In the wake of the federal election, we asked Steve McAlpine and Tim Patrick to offers some complementary reflections from different sides of the political fence.
Sometime soon The Handmaid’s Tale will switch from being a piece of fiction to a documentary.
At least that’s what we are led to believe after the surprise re-election of the Coalition. Progressives await a conservative zombie apocalypse in which religion is enforced and abortion banned. Which is ironic, because until Saturday many conservatives were stocking up on beans and spam waiting for the progressive undead to stagger into a street—and a Christian school—near you.
Until Saturday many conservatives were stocking up on beans and spam waiting for the progressive undead to stagger into a street—and a Christian school—near you.
But now? Progressive hand-wringing, and a lament about “greed and bigotry winning.” Many a drunken Saturday night tweet suffered the Sunday morning walk of shame. True believers lick wounds, shake fists, and dream of escaping to New Zealand.
Meanwhile the frantic sandbagging by Christian organisations to stem the cultural tide has let-up—for the time being at least. As a board member of a faith-based school, my year suddenly looks quieter.
But I am less interested in short term political peaks and troughs as in long term cultural trends. This election was more economic speed hump than philosophical U-turn. All the indicators say the cultural future is left-leaning. This came home to me when I was in Sydney leading up to the election. In the inner city seat of Wentworth, the face of Liberal candidate, David Sharma was everywhere. And beneath his face these words: “A modern Liberal.” Just as “Make America Great” is a slogan, while “Make America Great Again” is a story, “A modern Liberal” is a story in a way that “A Liberal” is not. A “modern” Liberal is at ease with progressive social change, insofar as it can bring an increasingly well-heeled electorate along with it.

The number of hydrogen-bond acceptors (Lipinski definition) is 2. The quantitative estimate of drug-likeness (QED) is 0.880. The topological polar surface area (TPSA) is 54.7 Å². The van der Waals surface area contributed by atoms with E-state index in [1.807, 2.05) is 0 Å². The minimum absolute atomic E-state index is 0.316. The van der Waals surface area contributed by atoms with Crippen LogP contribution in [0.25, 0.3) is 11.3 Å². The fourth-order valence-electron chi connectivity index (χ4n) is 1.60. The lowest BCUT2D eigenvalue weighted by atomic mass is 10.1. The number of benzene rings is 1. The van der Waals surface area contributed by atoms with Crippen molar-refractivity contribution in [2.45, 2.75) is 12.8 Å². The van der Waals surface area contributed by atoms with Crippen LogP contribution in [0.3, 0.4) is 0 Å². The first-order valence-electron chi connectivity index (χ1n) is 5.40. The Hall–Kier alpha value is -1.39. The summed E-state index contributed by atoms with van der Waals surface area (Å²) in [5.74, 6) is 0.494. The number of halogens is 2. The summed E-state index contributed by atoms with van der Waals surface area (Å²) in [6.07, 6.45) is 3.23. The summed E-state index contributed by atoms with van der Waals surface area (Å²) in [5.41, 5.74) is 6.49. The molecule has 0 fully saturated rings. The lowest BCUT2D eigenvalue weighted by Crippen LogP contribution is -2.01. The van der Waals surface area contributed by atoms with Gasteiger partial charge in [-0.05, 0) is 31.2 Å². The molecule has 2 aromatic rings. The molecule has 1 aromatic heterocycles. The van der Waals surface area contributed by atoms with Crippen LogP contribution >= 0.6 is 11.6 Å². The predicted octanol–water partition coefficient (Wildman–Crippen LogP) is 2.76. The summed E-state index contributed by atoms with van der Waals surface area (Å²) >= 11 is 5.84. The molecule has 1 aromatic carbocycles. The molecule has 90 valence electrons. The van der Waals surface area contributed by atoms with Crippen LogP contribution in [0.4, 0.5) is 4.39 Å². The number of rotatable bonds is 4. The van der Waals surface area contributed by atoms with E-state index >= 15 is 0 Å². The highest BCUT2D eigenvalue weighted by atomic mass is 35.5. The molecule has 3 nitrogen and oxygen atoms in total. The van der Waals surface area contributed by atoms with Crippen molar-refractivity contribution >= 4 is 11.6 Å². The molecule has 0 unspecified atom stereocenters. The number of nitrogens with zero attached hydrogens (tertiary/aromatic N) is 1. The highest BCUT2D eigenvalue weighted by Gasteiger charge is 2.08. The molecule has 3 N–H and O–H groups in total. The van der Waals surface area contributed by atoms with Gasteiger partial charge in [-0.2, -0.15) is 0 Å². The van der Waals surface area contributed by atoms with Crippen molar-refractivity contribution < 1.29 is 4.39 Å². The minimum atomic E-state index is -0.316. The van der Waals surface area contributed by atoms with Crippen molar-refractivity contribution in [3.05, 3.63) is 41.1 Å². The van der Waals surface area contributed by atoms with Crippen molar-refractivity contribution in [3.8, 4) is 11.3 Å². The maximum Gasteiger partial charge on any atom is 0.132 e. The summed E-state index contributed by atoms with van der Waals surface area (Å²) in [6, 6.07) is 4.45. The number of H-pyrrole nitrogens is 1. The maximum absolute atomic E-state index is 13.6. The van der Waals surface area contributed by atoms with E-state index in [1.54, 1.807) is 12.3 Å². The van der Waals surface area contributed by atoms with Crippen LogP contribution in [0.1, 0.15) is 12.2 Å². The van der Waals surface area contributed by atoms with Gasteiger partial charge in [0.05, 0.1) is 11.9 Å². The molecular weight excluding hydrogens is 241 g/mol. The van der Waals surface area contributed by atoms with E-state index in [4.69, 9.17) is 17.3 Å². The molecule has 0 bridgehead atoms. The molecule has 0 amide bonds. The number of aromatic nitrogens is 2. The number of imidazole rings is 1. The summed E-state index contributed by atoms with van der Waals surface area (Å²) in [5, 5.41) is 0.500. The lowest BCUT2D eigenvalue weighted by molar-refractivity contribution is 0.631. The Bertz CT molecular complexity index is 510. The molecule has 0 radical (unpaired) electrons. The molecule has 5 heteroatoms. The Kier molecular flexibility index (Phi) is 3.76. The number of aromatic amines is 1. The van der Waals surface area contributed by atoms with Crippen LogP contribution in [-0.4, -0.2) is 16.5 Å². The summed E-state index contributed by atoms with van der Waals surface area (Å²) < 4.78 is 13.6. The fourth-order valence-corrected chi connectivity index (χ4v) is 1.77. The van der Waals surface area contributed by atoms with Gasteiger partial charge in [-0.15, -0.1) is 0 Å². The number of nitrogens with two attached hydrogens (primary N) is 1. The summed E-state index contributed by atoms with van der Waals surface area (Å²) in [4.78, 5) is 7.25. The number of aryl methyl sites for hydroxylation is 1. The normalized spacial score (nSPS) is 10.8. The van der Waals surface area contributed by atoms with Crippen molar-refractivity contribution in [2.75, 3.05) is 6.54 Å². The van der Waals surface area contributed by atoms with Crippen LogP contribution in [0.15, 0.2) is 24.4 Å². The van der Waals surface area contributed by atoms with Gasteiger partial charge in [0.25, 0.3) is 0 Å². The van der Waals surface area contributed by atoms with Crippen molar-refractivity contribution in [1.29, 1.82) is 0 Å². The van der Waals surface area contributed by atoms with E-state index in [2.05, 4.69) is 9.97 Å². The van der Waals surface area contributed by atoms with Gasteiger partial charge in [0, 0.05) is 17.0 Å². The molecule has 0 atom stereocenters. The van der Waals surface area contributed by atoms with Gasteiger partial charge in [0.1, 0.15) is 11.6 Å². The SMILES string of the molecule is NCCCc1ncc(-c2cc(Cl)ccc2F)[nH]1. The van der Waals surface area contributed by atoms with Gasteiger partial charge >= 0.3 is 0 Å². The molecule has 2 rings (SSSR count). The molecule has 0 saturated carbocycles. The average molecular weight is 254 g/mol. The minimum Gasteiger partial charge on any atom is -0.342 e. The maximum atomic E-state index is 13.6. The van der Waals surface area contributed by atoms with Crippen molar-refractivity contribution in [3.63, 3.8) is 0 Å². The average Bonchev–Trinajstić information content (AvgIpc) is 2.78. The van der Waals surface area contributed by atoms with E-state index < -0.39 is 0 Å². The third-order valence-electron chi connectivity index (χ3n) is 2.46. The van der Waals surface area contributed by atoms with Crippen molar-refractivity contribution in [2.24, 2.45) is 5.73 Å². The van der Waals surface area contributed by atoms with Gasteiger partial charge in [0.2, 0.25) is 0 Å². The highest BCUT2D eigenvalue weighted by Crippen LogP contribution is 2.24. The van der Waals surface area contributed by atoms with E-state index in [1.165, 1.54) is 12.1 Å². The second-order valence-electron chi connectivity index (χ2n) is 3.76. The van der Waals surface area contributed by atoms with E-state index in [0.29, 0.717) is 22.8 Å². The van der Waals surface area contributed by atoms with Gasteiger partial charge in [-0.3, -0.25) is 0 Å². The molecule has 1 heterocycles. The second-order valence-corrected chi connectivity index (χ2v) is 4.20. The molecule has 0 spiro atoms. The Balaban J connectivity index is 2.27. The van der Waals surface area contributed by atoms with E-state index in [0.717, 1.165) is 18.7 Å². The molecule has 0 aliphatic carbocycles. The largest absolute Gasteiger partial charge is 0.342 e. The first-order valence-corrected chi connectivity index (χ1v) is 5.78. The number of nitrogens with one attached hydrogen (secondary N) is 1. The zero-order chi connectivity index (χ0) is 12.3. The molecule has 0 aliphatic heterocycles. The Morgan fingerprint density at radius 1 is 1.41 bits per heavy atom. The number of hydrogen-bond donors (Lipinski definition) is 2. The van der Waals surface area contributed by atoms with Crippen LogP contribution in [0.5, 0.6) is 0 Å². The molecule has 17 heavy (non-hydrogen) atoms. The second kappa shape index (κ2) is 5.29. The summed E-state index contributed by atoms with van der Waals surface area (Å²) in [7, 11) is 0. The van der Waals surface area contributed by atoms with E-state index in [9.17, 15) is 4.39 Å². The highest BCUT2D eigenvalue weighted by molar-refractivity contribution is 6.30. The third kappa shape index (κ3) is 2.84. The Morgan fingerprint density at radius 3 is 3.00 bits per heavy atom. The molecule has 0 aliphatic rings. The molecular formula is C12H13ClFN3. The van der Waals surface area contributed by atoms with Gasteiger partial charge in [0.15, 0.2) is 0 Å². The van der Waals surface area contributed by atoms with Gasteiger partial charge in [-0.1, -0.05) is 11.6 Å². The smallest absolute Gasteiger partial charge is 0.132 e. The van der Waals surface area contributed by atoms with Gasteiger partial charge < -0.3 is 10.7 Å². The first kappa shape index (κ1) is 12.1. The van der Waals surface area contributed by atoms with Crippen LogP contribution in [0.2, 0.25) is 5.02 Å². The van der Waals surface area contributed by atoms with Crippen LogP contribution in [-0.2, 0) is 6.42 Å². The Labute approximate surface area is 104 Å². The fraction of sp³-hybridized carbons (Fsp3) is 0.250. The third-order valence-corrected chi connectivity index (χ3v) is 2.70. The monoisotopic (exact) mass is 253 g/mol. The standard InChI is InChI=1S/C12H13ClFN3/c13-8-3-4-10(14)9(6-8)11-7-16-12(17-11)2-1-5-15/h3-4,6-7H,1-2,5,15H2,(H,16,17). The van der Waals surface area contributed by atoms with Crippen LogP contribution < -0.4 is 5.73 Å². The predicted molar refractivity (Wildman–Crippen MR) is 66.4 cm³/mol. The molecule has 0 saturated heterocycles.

A “modern” Liberal is not fazed by sexual diversity or calls for greater—and more radical—action on the climate. A “modern” Liberal knows that by the time the Boomers are no longer on the scene the average city voter will be embarrassed by so-called “non-modern “values. A modern Liberal is the future, in the way that a Tony Abbot Liberal is already the past. Which simply means that at some stage the Liberals will be able to quietly drop the word “modern” and go back to plain old garden variety “Liberal”, as progressive social ideas trickle further into mainstream culture.